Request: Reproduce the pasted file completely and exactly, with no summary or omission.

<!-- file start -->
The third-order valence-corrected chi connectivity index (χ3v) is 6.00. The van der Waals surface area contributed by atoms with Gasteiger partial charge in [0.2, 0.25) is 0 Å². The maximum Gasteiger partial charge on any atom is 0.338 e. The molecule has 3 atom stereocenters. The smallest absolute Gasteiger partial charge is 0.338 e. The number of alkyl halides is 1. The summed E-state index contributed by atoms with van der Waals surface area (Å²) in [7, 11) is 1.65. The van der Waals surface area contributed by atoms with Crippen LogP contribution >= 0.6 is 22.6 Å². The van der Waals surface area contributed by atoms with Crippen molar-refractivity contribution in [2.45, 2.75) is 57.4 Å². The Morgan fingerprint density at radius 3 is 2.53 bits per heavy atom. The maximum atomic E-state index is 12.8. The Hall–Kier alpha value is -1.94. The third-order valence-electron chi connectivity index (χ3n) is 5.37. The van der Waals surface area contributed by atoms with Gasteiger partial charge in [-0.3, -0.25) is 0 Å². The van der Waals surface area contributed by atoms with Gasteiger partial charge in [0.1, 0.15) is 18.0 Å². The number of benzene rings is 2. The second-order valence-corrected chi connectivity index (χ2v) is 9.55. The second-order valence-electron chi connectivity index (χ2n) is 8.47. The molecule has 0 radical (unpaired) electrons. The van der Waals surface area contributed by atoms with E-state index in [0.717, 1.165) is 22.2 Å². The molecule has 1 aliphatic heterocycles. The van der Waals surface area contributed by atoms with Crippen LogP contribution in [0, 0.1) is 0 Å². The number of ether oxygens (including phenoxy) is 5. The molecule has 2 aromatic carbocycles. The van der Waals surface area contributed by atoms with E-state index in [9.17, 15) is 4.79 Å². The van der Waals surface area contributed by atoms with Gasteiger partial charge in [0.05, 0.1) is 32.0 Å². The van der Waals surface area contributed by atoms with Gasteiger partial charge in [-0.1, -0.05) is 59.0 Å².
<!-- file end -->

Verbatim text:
The third-order valence-corrected chi connectivity index (χ3v) is 6.00. The van der Waals surface area contributed by atoms with Gasteiger partial charge in [0.2, 0.25) is 0 Å². The maximum Gasteiger partial charge on any atom is 0.338 e. The molecule has 3 atom stereocenters. The smallest absolute Gasteiger partial charge is 0.338 e. The number of alkyl halides is 1. The summed E-state index contributed by atoms with van der Waals surface area (Å²) in [7, 11) is 1.65. The van der Waals surface area contributed by atoms with Crippen LogP contribution >= 0.6 is 22.6 Å². The van der Waals surface area contributed by atoms with Crippen molar-refractivity contribution in [2.45, 2.75) is 57.4 Å². The Morgan fingerprint density at radius 3 is 2.53 bits per heavy atom. The maximum atomic E-state index is 12.8. The Hall–Kier alpha value is -1.94. The third-order valence-electron chi connectivity index (χ3n) is 5.37. The van der Waals surface area contributed by atoms with Gasteiger partial charge in [-0.3, -0.25) is 0 Å². The van der Waals surface area contributed by atoms with Gasteiger partial charge in [0.1, 0.15) is 18.0 Å². The number of benzene rings is 2. The second-order valence-corrected chi connectivity index (χ2v) is 9.55. The second-order valence-electron chi connectivity index (χ2n) is 8.47. The molecule has 0 radical (unpaired) electrons. The van der Waals surface area contributed by atoms with E-state index in [0.717, 1.165) is 22.2 Å². The molecule has 1 aliphatic heterocycles. The van der Waals surface area contributed by atoms with Crippen LogP contribution in [0, 0.1) is 0 Å². The number of ether oxygens (including phenoxy) is 5. The molecule has 2 aromatic carbocycles. The van der Waals surface area contributed by atoms with E-state index in [9.17, 15) is 4.79 Å². The van der Waals surface area contributed by atoms with Gasteiger partial charge in [0.05, 0.1) is 32.0 Å². The van der Waals surface area contributed by atoms with Gasteiger partial charge in [-0.1, -0.05) is 59.0 Å².